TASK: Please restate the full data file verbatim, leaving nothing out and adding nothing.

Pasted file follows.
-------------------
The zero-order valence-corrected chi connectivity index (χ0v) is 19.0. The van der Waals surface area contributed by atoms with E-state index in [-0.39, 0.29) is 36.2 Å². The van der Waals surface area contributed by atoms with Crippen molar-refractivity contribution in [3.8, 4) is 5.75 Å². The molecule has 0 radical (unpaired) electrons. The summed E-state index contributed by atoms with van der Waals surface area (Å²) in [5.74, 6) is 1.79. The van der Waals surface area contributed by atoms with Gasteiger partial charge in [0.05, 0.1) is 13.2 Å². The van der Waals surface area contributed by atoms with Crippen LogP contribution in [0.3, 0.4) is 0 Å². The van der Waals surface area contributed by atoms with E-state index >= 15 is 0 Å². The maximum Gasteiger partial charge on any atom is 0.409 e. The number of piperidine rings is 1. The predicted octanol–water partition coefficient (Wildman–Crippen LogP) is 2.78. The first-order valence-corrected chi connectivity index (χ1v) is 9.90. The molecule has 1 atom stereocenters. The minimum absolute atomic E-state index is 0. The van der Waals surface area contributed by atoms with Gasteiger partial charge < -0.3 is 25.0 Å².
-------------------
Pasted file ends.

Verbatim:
The zero-order valence-corrected chi connectivity index (χ0v) is 19.0. The van der Waals surface area contributed by atoms with E-state index in [-0.39, 0.29) is 36.2 Å². The van der Waals surface area contributed by atoms with Crippen molar-refractivity contribution in [3.8, 4) is 5.75 Å². The molecule has 0 radical (unpaired) electrons. The summed E-state index contributed by atoms with van der Waals surface area (Å²) in [5.74, 6) is 1.79. The van der Waals surface area contributed by atoms with Gasteiger partial charge in [0.05, 0.1) is 13.2 Å². The van der Waals surface area contributed by atoms with Crippen LogP contribution in [0.3, 0.4) is 0 Å². The van der Waals surface area contributed by atoms with E-state index >= 15 is 0 Å². The maximum Gasteiger partial charge on any atom is 0.409 e. The number of piperidine rings is 1. The predicted octanol–water partition coefficient (Wildman–Crippen LogP) is 2.78. The first-order valence-corrected chi connectivity index (χ1v) is 9.90. The molecule has 1 atom stereocenters. The minimum absolute atomic E-state index is 0. The van der Waals surface area contributed by atoms with Gasteiger partial charge < -0.3 is 25.0 Å².